HC Deb 05 November 2001 vol 374 cc12-3
7. Mr. Mark Hendrick (Preston)

What discussions she has held on arrangements for the security of the Commonwealth games in Manchester. [10025]

The Minister for Sport (Mr. Richard Caborn)

Security arrangements for the Commonwealth games are being reviewed, following the events of 11 September. They will be kept under constant review between now and the games. Greater Manchester police are in daily contact with the Commonwealth games organisers, the relevant local authorities, other emergency services and all other relevant parties in respect of security planning for next year's games. Greater Manchester police are confident that all planning is on track and will deliver a safe games for athletes, spectators, VIPs and the residents of the Greater Manchester area.

Mr. Hendrick

I thank my right hon. Friend for his reply. Does he agree that it is important for the games to go ahead, if possible, without terrorist incident—first, because of the obvious economic benefits to Greater Manchester and Lancashire, and secondly, to show the world that the UK, and Britain in particular, is capable of hosting a major world sporting event that requires new stadiums?

Mr. Caborn

I have no doubt that that will happen. We will produce a Commonwealth games of which not only Manchester and the north-west, but the UK and the Commonwealth will be proud. I pay tribute to Charles Allen and Francis Done, the chairman and chief executive of Manchester 2002, and their team for the tremendous work that they are doing. Now that they have a robust financial structure, which was put into place on the recommendation of Patrick Carter, we can deal more effectively with issues such as 11 September. As we now have more credibility, more sponsors are coming forward. That shows that the plan undertaken by Patrick Carter and the work done by him are paying dividends in many ways.

Mr. Graham Brady (Altrincham and Sale. West)

Does the Minister accept that since 11 September the cost of policing the Commonwealth games will be higher than it would have been before, and is likely to be more than £8 million out of the budget of Greater Manchester police? Will he undertake to make representations to the Home Office and his colleagues there to ensure that the people of Greater Manchester do not bear the burden of the cost of that policing? Will he ensure that the Home Office takes on the whole of that cost, to ensure that my constituents and others across Greater Manchester do not suffer from a diminution of police resources?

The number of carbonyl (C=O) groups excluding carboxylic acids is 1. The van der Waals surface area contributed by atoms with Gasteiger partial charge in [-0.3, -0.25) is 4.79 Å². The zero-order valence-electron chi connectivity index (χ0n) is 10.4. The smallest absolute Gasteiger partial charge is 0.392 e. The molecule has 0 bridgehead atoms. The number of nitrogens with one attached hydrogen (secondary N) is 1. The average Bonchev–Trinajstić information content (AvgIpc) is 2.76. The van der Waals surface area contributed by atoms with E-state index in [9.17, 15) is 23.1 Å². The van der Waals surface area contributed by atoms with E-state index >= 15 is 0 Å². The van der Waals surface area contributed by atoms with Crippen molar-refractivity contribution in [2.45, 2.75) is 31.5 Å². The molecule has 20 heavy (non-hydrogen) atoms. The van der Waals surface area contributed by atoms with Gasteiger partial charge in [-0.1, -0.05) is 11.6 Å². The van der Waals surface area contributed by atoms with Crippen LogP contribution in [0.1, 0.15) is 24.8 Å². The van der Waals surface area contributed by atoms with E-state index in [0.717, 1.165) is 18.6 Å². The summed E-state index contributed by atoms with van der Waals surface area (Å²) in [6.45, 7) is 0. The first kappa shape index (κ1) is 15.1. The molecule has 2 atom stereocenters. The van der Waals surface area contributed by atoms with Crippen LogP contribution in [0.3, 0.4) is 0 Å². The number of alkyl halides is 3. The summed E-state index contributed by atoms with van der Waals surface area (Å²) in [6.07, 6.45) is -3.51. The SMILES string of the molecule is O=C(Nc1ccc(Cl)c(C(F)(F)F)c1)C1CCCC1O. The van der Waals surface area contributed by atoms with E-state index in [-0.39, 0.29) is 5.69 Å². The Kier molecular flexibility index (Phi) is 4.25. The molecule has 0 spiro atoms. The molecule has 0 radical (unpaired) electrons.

Mr. Caborn

No request has been received by the Department. The hon. Gentleman would not expect me to go into detail about security planning for the Commonwealth games, but from the contingency fund of £25 million that we put into the finances, we have been able to cater adequately for what the police believe would be the worst-case scenario. As regards the knock-on effect on the revenue spend of Greater Manchester police, I have no doubt that if representations were made to the Home Office, they would receive serious consideration.

Paul Goggins (Wythenshawe and Sale, East)

I thank my right hon. Friend for his reassurance. In Manchester five years ago, we learned something of the devastation that terrorism brings when an IRA bomb exploded at the heart of our city. Although it is important to take every precaution, will my right hon. Friend join me in emphasising that next summer in Manchester there will be a warm welcome for thousands of competitors and spectators from across the world, and an opportunity for them to enjoy the competition and the friendship that these important Commonwealth games will bring?

Mr. Caborn

I hope that that sentiment will be echoed on both sides of the House and in the national press, because it is certainly recognised in the north-west. There has been a tremendous take-up of tickets that are available now, and a lottery for that area will start in the next few days. Some 12,000 people have already volunteered, and people are volunteering at the rate of 200 a week. There is a real appetite for the games' success and I have no doubt that Manchester and the north-west will ensure that, contrary to what the hon. Member for South Suffolk (Mr. Yeo), the shadow spokesman, said—[Interruption.] I am having difficulty in getting his attention. He has just been critical of facilities in the UK and has run down the UK. Now, he cannot even listen and support Manchester in hosting one of the best international events to take place in 2002. His performance at the Dispatch Box is quite disgraceful.